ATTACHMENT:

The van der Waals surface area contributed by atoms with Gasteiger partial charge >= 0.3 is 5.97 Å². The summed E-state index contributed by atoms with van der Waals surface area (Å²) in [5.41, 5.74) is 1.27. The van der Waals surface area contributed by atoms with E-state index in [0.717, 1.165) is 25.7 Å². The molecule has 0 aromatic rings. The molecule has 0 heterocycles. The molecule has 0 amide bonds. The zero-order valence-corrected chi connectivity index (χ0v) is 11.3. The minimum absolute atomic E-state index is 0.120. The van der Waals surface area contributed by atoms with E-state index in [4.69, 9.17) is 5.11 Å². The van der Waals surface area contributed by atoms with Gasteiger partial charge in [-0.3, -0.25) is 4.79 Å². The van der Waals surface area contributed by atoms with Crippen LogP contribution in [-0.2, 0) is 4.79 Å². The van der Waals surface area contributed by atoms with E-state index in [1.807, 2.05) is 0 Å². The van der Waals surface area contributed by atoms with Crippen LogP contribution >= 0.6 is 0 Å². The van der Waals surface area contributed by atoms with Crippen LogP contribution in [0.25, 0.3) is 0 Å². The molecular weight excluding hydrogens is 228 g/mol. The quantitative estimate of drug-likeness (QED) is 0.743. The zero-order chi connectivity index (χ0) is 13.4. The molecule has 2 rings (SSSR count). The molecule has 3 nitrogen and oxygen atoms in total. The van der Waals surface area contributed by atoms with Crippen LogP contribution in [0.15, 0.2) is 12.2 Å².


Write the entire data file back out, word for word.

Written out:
The van der Waals surface area contributed by atoms with Gasteiger partial charge >= 0.3 is 5.97 Å². The summed E-state index contributed by atoms with van der Waals surface area (Å²) in [5.41, 5.74) is 1.27. The van der Waals surface area contributed by atoms with E-state index in [0.717, 1.165) is 25.7 Å². The molecule has 0 aromatic rings. The molecule has 0 heterocycles. The molecule has 0 amide bonds. The zero-order valence-corrected chi connectivity index (χ0v) is 11.3. The minimum absolute atomic E-state index is 0.120. The van der Waals surface area contributed by atoms with E-state index in [4.69, 9.17) is 5.11 Å². The van der Waals surface area contributed by atoms with Gasteiger partial charge in [-0.3, -0.25) is 4.79 Å². The van der Waals surface area contributed by atoms with Crippen LogP contribution in [-0.2, 0) is 4.79 Å². The van der Waals surface area contributed by atoms with E-state index in [1.807, 2.05) is 0 Å². The van der Waals surface area contributed by atoms with Crippen LogP contribution >= 0.6 is 0 Å². The van der Waals surface area contributed by atoms with Crippen LogP contribution in [0.25, 0.3) is 0 Å². The molecular weight excluding hydrogens is 228 g/mol. The quantitative estimate of drug-likeness (QED) is 0.743. The zero-order chi connectivity index (χ0) is 13.4. The molecule has 2 rings (SSSR count). The molecule has 3 nitrogen and oxygen atoms in total. The van der Waals surface area contributed by atoms with Crippen LogP contribution in [0.15, 0.2) is 12.2 Å².